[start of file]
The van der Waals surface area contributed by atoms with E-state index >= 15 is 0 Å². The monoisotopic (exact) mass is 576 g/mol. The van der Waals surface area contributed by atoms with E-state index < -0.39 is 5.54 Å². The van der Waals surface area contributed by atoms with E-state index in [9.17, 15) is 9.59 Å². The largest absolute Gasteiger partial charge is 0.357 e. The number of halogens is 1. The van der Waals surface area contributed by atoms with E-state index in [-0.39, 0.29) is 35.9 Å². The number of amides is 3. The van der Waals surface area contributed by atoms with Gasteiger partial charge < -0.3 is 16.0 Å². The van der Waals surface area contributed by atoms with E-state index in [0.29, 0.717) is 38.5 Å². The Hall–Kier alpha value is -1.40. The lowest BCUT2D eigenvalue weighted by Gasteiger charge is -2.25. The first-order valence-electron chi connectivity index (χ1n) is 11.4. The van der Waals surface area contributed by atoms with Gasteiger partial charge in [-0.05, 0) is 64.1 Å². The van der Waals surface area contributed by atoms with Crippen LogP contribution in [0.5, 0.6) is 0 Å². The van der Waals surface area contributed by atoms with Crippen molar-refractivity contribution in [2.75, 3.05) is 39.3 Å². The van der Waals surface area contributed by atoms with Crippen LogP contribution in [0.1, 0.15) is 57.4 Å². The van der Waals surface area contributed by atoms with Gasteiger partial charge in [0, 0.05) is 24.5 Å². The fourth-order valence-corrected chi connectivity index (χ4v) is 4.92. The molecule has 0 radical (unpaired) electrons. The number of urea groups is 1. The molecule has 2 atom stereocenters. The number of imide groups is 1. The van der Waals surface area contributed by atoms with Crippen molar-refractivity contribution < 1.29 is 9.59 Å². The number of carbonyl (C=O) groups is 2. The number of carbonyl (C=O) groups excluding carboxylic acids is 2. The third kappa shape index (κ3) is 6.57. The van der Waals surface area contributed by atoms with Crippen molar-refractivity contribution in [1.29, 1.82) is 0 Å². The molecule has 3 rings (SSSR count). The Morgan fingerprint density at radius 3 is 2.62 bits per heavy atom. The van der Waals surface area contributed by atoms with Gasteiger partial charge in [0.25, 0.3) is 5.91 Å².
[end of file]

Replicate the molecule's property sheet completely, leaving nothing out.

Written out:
The van der Waals surface area contributed by atoms with E-state index >= 15 is 0 Å². The monoisotopic (exact) mass is 576 g/mol. The van der Waals surface area contributed by atoms with E-state index < -0.39 is 5.54 Å². The van der Waals surface area contributed by atoms with E-state index in [9.17, 15) is 9.59 Å². The largest absolute Gasteiger partial charge is 0.357 e. The number of halogens is 1. The van der Waals surface area contributed by atoms with E-state index in [-0.39, 0.29) is 35.9 Å². The number of amides is 3. The van der Waals surface area contributed by atoms with Gasteiger partial charge < -0.3 is 16.0 Å². The van der Waals surface area contributed by atoms with E-state index in [0.29, 0.717) is 38.5 Å². The Hall–Kier alpha value is -1.40. The lowest BCUT2D eigenvalue weighted by Gasteiger charge is -2.25. The first-order valence-electron chi connectivity index (χ1n) is 11.4. The van der Waals surface area contributed by atoms with Gasteiger partial charge in [-0.05, 0) is 64.1 Å². The van der Waals surface area contributed by atoms with Crippen LogP contribution in [0.5, 0.6) is 0 Å². The van der Waals surface area contributed by atoms with Crippen molar-refractivity contribution in [2.75, 3.05) is 39.3 Å². The van der Waals surface area contributed by atoms with Crippen LogP contribution in [0.1, 0.15) is 57.4 Å². The van der Waals surface area contributed by atoms with Gasteiger partial charge in [0, 0.05) is 24.5 Å². The fourth-order valence-corrected chi connectivity index (χ4v) is 4.92. The molecule has 0 radical (unpaired) electrons. The number of urea groups is 1. The molecule has 2 atom stereocenters. The number of imide groups is 1. The van der Waals surface area contributed by atoms with Crippen molar-refractivity contribution < 1.29 is 9.59 Å². The number of carbonyl (C=O) groups is 2. The number of carbonyl (C=O) groups excluding carboxylic acids is 2. The third kappa shape index (κ3) is 6.57. The van der Waals surface area contributed by atoms with Crippen molar-refractivity contribution in [1.29, 1.82) is 0 Å². The molecule has 3 rings (SSSR count). The Morgan fingerprint density at radius 3 is 2.62 bits per heavy atom. The van der Waals surface area contributed by atoms with Gasteiger partial charge in [0.25, 0.3) is 5.91 Å².